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Alaska Power of Attorney

What is an Alaska Power of Attorney?

Our clients make a variety of decisions every day. Signing a document called a Power of Attorney gives another person the right to make decisions on your behalf and gives that person, your agent, the authority to carry those decisions out.  

Who Can Be My Power of Attorney in Alaska

Our clients are able to name any highly trusted person as their agent for the purpose of executing a Power of Attorney.  The authority granted by the principal in a Power of Attorney can have profound impact on the life of the principal, from their finances to their personal relationships. For instance, a Power of Attorney can be granted powers to sell the principal's house or withdraw money from their bank accounts.

It is also extremely important that the agent named in a Power of Attorney understands what the principal's wishes actually are.  We recommend that our clients speak directly with their agent about their wishes.  However, as long as the principal remains mentally competent, the principal retains the right to revoke a Power of Attorney.

What is a Durable Power of Attorney in Alaska?

If one of our clients chooses to make their Power of Attorney effective immediately, they can also elect to make the Power of Attorney “durable.” A durable power of attorney remains effective in the event that the principal becomes incapacitated. If our client wants the agent to continue to have authority under such circumstances, we recommend executing a durable power of attorney.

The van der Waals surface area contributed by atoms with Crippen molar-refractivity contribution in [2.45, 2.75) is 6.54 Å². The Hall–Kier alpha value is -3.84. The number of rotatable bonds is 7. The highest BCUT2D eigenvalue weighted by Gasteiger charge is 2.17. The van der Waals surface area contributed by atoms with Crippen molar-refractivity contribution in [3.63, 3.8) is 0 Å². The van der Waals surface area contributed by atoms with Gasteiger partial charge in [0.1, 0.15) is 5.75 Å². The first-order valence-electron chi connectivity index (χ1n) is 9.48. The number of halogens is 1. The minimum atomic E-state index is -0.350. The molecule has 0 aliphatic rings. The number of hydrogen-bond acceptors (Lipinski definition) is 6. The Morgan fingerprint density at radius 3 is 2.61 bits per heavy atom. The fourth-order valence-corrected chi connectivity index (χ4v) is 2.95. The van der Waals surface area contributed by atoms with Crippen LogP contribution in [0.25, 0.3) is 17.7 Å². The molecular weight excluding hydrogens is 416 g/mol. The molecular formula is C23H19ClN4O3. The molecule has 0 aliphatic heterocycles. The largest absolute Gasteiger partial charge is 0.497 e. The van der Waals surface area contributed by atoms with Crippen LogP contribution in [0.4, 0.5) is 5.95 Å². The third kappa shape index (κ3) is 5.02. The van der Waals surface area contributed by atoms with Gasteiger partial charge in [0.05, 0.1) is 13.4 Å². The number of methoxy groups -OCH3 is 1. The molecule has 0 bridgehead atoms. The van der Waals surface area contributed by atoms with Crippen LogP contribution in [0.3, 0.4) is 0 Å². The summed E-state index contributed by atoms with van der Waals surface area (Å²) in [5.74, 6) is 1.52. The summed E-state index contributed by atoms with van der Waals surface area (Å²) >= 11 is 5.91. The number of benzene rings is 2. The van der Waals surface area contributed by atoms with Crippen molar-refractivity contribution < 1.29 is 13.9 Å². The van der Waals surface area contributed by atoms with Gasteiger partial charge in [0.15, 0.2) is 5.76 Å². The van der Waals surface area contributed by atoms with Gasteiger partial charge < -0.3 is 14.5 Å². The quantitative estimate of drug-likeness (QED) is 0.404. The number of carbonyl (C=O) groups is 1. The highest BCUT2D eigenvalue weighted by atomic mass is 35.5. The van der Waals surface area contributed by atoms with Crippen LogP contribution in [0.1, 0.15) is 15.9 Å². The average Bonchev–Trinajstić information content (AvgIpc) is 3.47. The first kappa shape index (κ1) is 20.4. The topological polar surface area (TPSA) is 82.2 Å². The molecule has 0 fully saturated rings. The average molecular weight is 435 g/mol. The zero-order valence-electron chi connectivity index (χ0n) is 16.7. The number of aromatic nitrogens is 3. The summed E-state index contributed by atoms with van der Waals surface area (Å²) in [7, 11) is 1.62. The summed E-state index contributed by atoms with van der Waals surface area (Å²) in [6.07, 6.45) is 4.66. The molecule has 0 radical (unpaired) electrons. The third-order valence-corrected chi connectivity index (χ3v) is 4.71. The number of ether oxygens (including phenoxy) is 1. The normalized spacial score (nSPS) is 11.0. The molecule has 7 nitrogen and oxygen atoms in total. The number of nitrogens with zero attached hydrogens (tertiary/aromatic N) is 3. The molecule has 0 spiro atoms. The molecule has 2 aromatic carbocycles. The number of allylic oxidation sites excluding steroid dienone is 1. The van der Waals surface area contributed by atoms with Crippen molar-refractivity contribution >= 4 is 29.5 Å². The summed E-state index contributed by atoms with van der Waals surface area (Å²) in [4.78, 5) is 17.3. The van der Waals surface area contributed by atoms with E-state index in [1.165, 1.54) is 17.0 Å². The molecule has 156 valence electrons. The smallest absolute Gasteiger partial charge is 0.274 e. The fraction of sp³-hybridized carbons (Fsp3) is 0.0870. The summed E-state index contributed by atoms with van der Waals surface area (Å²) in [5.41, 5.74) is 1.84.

Can I Revoke My Alaska Power of Attorney?

Our clients may revoke their Power of Attorney for any reason, at any time, so long as they remain mentally competent.  It's important to speak with an attorney about how to ensure the revocation of a prior estate planning document like a Power of Attorney.

What If a Third Party Disregards My Power of Attorney?

Our clients frequently include clauses in their Power of Attorney describing the possible legal consequences to third parties if they fail to honor a validly executed Power of Attorney. It's important to have an attorney draft this language to ensure that the consequences are accurately described.

Power of Attorney, Guardian, or Conservator?

There are circumstances in which a guardian or conservator will need to be appointed for the principal even after they complete a Power of Attorney.  However, a Power of Attorney can identify the person our client wishes to appoint as guardian or conservator.  Our attorneys can help explain these different roles and help you ensure your legal and financial wishes are respected. 

Contact Shortell Law LLC

To discuss your estate planning needs, contact Shortell Law LLC by completing the following contact form or by calling (907)272-8181.

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